(…)

,,,Gorbachev thereafter kept it in mind that turning Egypt away from the United States might be feasible. Meanwhile, he worked strenuously to unite the Red Arabs with the aim of expelling the United States completely from the region. In page upon page of these transcripts, we see him striving toward this goal, particularly in his meetings with Hafez Assad:

GORBACHEV. […] The Soviet Union, given the capabilities it has, is also prepared to contribute to the unification of the Arab ranks. Of course, our enemies won’t miss the opportunity to present our honest efforts as “Moscow’s conspiracy,” so we should act accurately and carefully. In any case, you can count on our support. [...] A success of this cause would be a great historic victory with tremendous consequences.

In 1986, as the series of Politburo memos shows, the Syrians proudly reported that they had destroyed the prospect of peace between Israel and Jordan, “wrecked” cooperation between Jordan and the Palestinians, and “effectively blocked” President Ronald Reagan’s peace plan. Gorbachev encouraged them to continue their efforts, lauding Syria’s defense of the “progressive” forces of the Middle East. Gorbachev could rightly claim credit for undermining any prospects for regional peace in the 1980s.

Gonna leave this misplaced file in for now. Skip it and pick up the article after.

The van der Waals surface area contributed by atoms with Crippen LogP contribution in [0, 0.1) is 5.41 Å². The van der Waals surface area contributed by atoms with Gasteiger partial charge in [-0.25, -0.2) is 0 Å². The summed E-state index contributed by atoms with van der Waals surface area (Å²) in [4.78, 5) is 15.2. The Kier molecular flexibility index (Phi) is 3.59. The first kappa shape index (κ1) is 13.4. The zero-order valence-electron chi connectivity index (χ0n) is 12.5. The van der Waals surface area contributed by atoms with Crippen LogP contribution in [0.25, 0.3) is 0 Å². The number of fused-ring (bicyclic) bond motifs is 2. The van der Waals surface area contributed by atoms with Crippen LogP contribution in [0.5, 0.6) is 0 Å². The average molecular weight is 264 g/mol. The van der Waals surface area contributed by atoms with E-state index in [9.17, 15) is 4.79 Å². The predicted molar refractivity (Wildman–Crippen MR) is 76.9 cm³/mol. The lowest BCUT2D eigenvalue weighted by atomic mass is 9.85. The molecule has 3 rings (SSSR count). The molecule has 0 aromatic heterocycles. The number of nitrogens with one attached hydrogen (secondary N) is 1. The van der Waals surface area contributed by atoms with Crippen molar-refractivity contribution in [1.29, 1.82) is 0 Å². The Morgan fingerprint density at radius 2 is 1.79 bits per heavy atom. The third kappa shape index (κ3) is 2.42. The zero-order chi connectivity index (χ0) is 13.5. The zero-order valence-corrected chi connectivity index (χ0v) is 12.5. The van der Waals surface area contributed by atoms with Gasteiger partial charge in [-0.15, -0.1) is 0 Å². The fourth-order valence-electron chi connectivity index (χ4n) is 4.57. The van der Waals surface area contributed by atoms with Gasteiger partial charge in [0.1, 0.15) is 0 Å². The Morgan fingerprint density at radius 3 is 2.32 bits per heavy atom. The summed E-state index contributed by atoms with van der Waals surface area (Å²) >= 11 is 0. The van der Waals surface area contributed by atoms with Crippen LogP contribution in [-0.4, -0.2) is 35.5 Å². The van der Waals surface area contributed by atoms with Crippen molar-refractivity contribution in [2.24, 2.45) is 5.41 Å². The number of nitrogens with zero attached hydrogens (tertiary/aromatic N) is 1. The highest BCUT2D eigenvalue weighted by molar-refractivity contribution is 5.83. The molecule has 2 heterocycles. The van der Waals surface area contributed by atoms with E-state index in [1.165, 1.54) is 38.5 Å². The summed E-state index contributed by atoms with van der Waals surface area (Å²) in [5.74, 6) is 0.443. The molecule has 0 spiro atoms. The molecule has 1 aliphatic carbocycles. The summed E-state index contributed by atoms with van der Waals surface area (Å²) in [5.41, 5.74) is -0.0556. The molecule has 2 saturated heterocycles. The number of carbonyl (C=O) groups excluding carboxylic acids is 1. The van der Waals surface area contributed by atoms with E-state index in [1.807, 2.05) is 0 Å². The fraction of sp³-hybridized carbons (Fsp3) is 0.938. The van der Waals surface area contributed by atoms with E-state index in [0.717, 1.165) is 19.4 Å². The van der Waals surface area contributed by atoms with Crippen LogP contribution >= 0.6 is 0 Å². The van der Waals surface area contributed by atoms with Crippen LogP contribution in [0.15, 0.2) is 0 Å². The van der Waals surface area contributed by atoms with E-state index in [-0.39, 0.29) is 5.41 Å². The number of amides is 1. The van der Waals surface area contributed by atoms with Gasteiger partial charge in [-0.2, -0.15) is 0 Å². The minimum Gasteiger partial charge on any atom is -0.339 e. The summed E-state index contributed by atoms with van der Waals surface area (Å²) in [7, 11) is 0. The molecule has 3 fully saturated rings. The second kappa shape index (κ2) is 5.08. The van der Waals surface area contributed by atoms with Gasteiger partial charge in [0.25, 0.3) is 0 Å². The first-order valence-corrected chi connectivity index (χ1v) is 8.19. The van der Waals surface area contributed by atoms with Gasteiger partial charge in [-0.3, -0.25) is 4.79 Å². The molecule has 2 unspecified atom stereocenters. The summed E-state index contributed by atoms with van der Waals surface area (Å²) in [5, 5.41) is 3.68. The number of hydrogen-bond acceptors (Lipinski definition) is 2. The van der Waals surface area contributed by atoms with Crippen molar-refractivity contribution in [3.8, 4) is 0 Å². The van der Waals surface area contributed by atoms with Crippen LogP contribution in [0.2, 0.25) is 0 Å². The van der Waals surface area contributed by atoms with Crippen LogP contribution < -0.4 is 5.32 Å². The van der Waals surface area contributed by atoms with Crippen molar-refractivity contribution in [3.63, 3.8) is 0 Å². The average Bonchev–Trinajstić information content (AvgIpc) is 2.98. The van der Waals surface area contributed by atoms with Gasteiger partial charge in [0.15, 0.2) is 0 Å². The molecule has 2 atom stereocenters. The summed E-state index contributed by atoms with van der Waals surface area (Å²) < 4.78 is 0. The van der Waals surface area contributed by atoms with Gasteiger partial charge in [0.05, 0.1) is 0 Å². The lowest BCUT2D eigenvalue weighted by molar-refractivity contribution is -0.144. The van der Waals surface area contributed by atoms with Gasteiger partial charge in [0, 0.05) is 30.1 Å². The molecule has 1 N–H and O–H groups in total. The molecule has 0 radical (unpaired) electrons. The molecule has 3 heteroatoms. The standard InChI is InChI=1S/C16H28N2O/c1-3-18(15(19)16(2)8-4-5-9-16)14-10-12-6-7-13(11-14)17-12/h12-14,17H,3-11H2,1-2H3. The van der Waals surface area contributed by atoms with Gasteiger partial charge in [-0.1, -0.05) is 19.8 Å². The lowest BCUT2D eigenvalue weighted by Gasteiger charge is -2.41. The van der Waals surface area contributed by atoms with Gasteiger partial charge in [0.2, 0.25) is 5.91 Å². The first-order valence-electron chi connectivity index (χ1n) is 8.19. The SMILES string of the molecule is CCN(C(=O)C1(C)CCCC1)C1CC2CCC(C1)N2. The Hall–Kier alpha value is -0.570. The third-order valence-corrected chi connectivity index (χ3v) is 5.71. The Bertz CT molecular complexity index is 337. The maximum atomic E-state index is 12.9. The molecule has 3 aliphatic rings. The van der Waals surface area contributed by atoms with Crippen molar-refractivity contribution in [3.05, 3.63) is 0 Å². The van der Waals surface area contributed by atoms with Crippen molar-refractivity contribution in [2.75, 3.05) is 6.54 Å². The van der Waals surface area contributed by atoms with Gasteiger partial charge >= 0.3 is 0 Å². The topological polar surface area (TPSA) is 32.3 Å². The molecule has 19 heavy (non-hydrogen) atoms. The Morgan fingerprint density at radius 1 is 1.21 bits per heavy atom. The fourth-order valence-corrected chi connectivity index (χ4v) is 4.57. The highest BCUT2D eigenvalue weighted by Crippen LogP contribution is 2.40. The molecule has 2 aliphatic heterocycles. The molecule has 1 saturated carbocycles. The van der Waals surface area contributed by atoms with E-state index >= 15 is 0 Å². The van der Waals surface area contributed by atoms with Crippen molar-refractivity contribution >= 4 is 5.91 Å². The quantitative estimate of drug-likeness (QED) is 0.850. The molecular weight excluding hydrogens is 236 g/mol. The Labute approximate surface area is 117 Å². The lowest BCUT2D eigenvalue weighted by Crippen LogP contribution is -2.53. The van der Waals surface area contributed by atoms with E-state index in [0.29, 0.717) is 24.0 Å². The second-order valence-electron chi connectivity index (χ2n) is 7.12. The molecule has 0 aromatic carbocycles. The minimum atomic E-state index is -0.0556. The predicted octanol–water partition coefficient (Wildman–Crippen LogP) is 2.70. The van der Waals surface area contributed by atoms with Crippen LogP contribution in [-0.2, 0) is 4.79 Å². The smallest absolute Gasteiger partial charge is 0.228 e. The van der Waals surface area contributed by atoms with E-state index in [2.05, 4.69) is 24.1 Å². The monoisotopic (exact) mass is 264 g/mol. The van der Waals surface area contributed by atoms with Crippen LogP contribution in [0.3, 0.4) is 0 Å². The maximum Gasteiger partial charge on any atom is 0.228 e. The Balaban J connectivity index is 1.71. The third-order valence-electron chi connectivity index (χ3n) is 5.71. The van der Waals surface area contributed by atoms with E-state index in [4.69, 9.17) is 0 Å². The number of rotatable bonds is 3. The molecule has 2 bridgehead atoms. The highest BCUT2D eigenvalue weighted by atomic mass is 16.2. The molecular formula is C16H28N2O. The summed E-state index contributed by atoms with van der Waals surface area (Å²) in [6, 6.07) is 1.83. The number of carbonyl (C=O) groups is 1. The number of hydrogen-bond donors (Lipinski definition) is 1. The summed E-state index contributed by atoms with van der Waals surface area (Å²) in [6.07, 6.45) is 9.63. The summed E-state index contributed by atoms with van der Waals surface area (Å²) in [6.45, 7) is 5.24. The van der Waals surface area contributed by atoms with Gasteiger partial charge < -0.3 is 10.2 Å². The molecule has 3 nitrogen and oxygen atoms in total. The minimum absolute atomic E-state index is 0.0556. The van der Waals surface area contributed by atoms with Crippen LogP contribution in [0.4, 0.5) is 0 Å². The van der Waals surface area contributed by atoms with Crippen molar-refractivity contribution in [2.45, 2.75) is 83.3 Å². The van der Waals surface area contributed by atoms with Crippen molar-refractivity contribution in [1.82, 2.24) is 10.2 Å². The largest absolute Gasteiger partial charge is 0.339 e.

Men kommunister og klimaforandringer har blot løbet åbne døre ind, hvis vi skal tro Assads farfar ifølge Elder of Ziyon

4. The spirit of fanaticism and narrow-mindedness, whose roots are deep in the heart of the Arab Muslims toward all those who are not Muslim, is the spirit that continually feeds the Islamic religion, and therefore there is no hope that the situation will change. If the Mandate is cancelled, the danger of death and destruction will be a threat upon the minorities in Syria, even if the cancellation [of the Mandate] will decree freedom of thought and freedom of religion. Why, even today we see how the Muslim residents of Damascus force the Jews who live under their auspices to sign a document in which they are forbidden to send food to their Jewish brothers who are suffering from the disaster in Palestine [in the days of the great Arab rebellion], the situation of the Jews in Palestine being the strongest and most concrete proof of the importance of the religious problem among the Muslim Arabs toward anyone who does not belong to Islam. Those good Jews, who have brought to the Muslim Arabs civilization and peace, and have spread wealth and prosperity to the land of Palestine, have not hurt anyone and have not taken anything by force, and nevertheless the Muslims have declared holy war against them and have not hesitated to slaughter their children and their women despite the fact that England is in Palestine and France is in Syria. Therefore a black future awaits the Jews and the other minorities if the Mandate is cancelled and Muslim Syria is unified with Muslim Palestine. This union is the ultimate goal of the Muslim Arabs.

Ja, mon ikke. Arabere er, hvad arabere er.